Minister in talks with campaigning mums from Wrexham

Reporter:

Claire Gallagher

A GROUP of campaigning mums have met with Health Minister Edwina Hart about the future of children’s services in Wrexham.

Ruth Drake and Clare Brown have been trying to raise public awareness following announcements by the Betsi Cadwaladr University Health Board that children’s and maternity services across North Wales were under review.

Ruth and Clare, along with other mums campaigning to retain children’s services at the Maelor Hospital, met with Mrs Hart following a row during which she referred to the campaigners as ‘mischief makers’.

Mrs Hart apologised following her remarks and said she would be happy to talk to the mothers during a private meeting.

Ruth said: “We were able to have a good discussion with Mrs Hart and she listened carefully to all our concerns and it was encouraging.

“We were very grateful that she made the trip to see us from Cardiff in the bad weather.

“It was nice to be able to discuss our opinions with her, we aired our concerns and I think she took everything we said on board.

“She was very understanding and listened carefully.”

The campaigners are still collecting signatures in support of the children’s services at the Maelor and have more than 8,000 now.

Health chiefs at the Betsi Cadwaladr have taken a step back in the process and say they do not have any definite proposals at the moment.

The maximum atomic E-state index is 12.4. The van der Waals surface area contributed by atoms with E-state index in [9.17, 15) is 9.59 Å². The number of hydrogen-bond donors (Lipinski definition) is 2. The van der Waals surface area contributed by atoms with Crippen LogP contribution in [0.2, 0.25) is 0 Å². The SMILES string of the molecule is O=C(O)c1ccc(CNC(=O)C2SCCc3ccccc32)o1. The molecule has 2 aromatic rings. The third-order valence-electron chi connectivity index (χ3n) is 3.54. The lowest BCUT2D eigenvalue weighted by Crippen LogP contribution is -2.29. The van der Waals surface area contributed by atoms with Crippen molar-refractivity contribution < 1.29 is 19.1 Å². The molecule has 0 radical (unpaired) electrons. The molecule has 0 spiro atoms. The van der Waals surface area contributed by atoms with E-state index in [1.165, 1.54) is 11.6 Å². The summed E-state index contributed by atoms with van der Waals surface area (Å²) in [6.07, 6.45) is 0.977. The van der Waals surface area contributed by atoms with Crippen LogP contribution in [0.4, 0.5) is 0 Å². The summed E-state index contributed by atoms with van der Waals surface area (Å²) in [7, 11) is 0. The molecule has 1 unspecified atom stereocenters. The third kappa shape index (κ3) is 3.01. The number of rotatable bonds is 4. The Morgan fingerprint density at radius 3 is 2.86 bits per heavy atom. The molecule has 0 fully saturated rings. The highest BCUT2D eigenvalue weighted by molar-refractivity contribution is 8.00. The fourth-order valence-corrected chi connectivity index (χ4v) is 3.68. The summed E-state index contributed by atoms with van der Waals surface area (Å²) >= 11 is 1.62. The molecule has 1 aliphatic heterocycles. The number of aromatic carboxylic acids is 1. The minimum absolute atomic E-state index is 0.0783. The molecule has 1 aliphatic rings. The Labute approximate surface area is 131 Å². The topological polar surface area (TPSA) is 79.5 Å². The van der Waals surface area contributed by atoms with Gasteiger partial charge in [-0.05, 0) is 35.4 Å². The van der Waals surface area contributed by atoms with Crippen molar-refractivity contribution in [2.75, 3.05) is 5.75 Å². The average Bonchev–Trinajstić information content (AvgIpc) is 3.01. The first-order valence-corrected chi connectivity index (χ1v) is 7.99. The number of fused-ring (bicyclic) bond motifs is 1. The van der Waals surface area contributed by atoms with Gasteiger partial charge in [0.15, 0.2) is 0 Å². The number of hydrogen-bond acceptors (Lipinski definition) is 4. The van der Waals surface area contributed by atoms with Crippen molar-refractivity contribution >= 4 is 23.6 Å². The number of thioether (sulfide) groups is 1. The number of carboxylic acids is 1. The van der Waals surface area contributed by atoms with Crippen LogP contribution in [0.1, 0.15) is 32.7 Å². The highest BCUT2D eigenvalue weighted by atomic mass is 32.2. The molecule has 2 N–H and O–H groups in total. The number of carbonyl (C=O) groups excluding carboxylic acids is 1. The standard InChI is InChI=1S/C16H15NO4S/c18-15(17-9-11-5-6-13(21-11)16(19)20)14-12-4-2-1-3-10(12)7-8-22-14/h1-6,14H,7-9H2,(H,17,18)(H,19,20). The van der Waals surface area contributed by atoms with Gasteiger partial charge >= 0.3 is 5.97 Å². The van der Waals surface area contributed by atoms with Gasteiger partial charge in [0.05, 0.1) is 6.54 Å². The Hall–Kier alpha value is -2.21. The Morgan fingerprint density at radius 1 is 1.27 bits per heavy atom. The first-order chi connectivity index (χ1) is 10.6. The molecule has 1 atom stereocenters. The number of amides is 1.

Trystan Pritchard, a spokesman from the health board, said that “more conversations” were needed between specialists, midwives and GPs before any decision is made.

Following this announcement the chairman of the Betsi Cadwaladr Community Health Council, David Cooper welcomed the move.

The Community Health Council is responsible for scrutinising any proposals made by the Betsi Cadwaladr University Health Board.

Mr Cooper said: “I am pleased that the Health Board have decided to go back to square one and so enable all parties to consider, debate and comment on proposals.

“What has to emerge is a Health Service fit for purpose in the 21st century, one that when in place will set the pace for many years to come.”

Chief Officer of the Community Health Council, Pat Billingham, said the health board was shocked by the public reaction to the initial proposals. “I think it hit a raw nerve as they are two emotive subjects,” she said.

See full story in the Leader

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